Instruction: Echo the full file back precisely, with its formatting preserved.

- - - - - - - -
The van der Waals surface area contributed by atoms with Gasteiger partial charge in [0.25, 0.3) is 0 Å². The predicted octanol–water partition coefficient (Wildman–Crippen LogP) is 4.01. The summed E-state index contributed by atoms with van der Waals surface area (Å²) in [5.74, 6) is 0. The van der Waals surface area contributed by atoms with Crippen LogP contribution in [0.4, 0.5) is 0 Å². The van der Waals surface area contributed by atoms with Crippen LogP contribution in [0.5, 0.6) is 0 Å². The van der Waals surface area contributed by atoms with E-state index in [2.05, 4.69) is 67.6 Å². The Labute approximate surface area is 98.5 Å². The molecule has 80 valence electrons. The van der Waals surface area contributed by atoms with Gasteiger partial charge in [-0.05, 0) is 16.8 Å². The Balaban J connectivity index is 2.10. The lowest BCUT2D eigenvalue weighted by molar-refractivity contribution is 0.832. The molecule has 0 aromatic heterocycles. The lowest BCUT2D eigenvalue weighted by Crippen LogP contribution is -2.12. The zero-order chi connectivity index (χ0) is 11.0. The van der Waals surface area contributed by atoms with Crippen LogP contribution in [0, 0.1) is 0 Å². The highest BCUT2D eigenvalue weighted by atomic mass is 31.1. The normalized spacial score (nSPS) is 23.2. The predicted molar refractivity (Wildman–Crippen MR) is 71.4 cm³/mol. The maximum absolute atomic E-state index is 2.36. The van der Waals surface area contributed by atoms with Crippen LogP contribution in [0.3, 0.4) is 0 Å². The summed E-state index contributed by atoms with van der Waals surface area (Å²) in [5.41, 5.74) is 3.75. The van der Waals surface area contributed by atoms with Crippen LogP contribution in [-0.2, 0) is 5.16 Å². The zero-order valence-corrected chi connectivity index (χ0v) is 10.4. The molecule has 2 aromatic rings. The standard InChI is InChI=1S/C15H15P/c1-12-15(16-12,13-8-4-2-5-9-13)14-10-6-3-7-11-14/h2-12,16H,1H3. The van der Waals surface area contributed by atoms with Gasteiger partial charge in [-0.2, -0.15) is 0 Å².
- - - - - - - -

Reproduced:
The van der Waals surface area contributed by atoms with Gasteiger partial charge in [0.25, 0.3) is 0 Å². The predicted octanol–water partition coefficient (Wildman–Crippen LogP) is 4.01. The summed E-state index contributed by atoms with van der Waals surface area (Å²) in [5.74, 6) is 0. The van der Waals surface area contributed by atoms with Crippen LogP contribution in [0.4, 0.5) is 0 Å². The van der Waals surface area contributed by atoms with Crippen LogP contribution in [0.5, 0.6) is 0 Å². The van der Waals surface area contributed by atoms with E-state index in [2.05, 4.69) is 67.6 Å². The Labute approximate surface area is 98.5 Å². The molecule has 80 valence electrons. The van der Waals surface area contributed by atoms with Gasteiger partial charge in [-0.05, 0) is 16.8 Å². The Balaban J connectivity index is 2.10. The lowest BCUT2D eigenvalue weighted by molar-refractivity contribution is 0.832. The molecule has 0 aromatic heterocycles. The lowest BCUT2D eigenvalue weighted by Crippen LogP contribution is -2.12. The zero-order chi connectivity index (χ0) is 11.0. The van der Waals surface area contributed by atoms with Crippen LogP contribution in [0, 0.1) is 0 Å². The highest BCUT2D eigenvalue weighted by atomic mass is 31.1. The normalized spacial score (nSPS) is 23.2. The predicted molar refractivity (Wildman–Crippen MR) is 71.4 cm³/mol. The maximum absolute atomic E-state index is 2.36. The van der Waals surface area contributed by atoms with Crippen LogP contribution in [0.3, 0.4) is 0 Å². The summed E-state index contributed by atoms with van der Waals surface area (Å²) in [5.41, 5.74) is 3.75. The van der Waals surface area contributed by atoms with Crippen LogP contribution in [-0.2, 0) is 5.16 Å². The zero-order valence-corrected chi connectivity index (χ0v) is 10.4. The molecule has 2 aromatic rings. The standard InChI is InChI=1S/C15H15P/c1-12-15(16-12,13-8-4-2-5-9-13)14-10-6-3-7-11-14/h2-12,16H,1H3. The van der Waals surface area contributed by atoms with Gasteiger partial charge in [-0.2, -0.15) is 0 Å².